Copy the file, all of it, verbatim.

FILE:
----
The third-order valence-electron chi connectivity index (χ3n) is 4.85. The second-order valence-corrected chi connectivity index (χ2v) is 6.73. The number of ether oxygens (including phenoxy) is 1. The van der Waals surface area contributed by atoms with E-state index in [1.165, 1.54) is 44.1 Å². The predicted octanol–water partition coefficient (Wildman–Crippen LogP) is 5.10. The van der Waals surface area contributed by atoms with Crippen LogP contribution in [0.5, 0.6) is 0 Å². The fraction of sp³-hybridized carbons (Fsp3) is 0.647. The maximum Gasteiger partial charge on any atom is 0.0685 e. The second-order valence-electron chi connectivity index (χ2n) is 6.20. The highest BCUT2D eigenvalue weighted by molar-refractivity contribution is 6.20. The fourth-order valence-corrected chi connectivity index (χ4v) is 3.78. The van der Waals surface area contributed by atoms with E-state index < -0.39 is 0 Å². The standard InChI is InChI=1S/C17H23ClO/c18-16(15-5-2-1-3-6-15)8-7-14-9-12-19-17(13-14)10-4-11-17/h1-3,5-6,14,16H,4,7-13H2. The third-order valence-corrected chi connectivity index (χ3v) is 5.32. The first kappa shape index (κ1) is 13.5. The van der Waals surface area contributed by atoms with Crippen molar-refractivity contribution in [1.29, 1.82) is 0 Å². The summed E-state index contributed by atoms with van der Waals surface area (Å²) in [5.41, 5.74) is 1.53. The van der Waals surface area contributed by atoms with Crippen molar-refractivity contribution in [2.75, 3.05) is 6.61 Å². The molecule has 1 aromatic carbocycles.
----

The third-order valence-electron chi connectivity index (χ3n) is 4.85. The second-order valence-corrected chi connectivity index (χ2v) is 6.73. The number of ether oxygens (including phenoxy) is 1. The van der Waals surface area contributed by atoms with E-state index in [1.165, 1.54) is 44.1 Å². The predicted octanol–water partition coefficient (Wildman–Crippen LogP) is 5.10. The van der Waals surface area contributed by atoms with Crippen LogP contribution in [0.5, 0.6) is 0 Å². The fraction of sp³-hybridized carbons (Fsp3) is 0.647. The maximum Gasteiger partial charge on any atom is 0.0685 e. The second-order valence-electron chi connectivity index (χ2n) is 6.20. The highest BCUT2D eigenvalue weighted by molar-refractivity contribution is 6.20. The fourth-order valence-corrected chi connectivity index (χ4v) is 3.78. The van der Waals surface area contributed by atoms with E-state index < -0.39 is 0 Å². The standard InChI is InChI=1S/C17H23ClO/c18-16(15-5-2-1-3-6-15)8-7-14-9-12-19-17(13-14)10-4-11-17/h1-3,5-6,14,16H,4,7-13H2. The third-order valence-corrected chi connectivity index (χ3v) is 5.32. The first kappa shape index (κ1) is 13.5. The van der Waals surface area contributed by atoms with Crippen molar-refractivity contribution in [1.29, 1.82) is 0 Å². The summed E-state index contributed by atoms with van der Waals surface area (Å²) in [5.41, 5.74) is 1.53. The van der Waals surface area contributed by atoms with Crippen molar-refractivity contribution in [2.75, 3.05) is 6.61 Å². The molecule has 1 aromatic carbocycles.